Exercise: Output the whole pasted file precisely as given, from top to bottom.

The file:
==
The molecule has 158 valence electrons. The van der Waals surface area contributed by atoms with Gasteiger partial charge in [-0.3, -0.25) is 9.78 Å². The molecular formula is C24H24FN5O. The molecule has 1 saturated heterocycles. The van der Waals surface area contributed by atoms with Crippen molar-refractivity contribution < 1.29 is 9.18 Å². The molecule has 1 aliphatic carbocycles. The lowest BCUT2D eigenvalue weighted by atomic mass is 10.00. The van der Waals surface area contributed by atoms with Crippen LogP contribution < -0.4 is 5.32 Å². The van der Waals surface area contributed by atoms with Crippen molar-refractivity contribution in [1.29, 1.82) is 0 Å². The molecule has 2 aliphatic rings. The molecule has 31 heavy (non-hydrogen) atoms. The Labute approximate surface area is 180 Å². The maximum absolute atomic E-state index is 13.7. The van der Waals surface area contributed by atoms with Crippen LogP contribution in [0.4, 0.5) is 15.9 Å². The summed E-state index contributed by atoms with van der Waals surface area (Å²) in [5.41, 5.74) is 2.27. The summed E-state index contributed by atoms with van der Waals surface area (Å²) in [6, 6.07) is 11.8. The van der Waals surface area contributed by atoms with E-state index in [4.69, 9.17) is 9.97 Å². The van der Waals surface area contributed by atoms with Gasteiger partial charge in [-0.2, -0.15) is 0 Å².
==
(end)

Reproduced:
The molecule has 158 valence electrons. The van der Waals surface area contributed by atoms with Gasteiger partial charge in [-0.3, -0.25) is 9.78 Å². The molecular formula is C24H24FN5O. The molecule has 1 saturated heterocycles. The van der Waals surface area contributed by atoms with Crippen molar-refractivity contribution < 1.29 is 9.18 Å². The molecule has 1 aliphatic carbocycles. The lowest BCUT2D eigenvalue weighted by atomic mass is 10.00. The van der Waals surface area contributed by atoms with Crippen LogP contribution < -0.4 is 5.32 Å². The van der Waals surface area contributed by atoms with Crippen molar-refractivity contribution in [1.29, 1.82) is 0 Å². The molecule has 2 aliphatic rings. The molecule has 31 heavy (non-hydrogen) atoms. The Labute approximate surface area is 180 Å². The maximum absolute atomic E-state index is 13.7. The van der Waals surface area contributed by atoms with Crippen LogP contribution in [0.4, 0.5) is 15.9 Å². The summed E-state index contributed by atoms with van der Waals surface area (Å²) in [5.41, 5.74) is 2.27. The summed E-state index contributed by atoms with van der Waals surface area (Å²) in [6, 6.07) is 11.8. The van der Waals surface area contributed by atoms with E-state index in [4.69, 9.17) is 9.97 Å². The van der Waals surface area contributed by atoms with Gasteiger partial charge in [-0.2, -0.15) is 0 Å².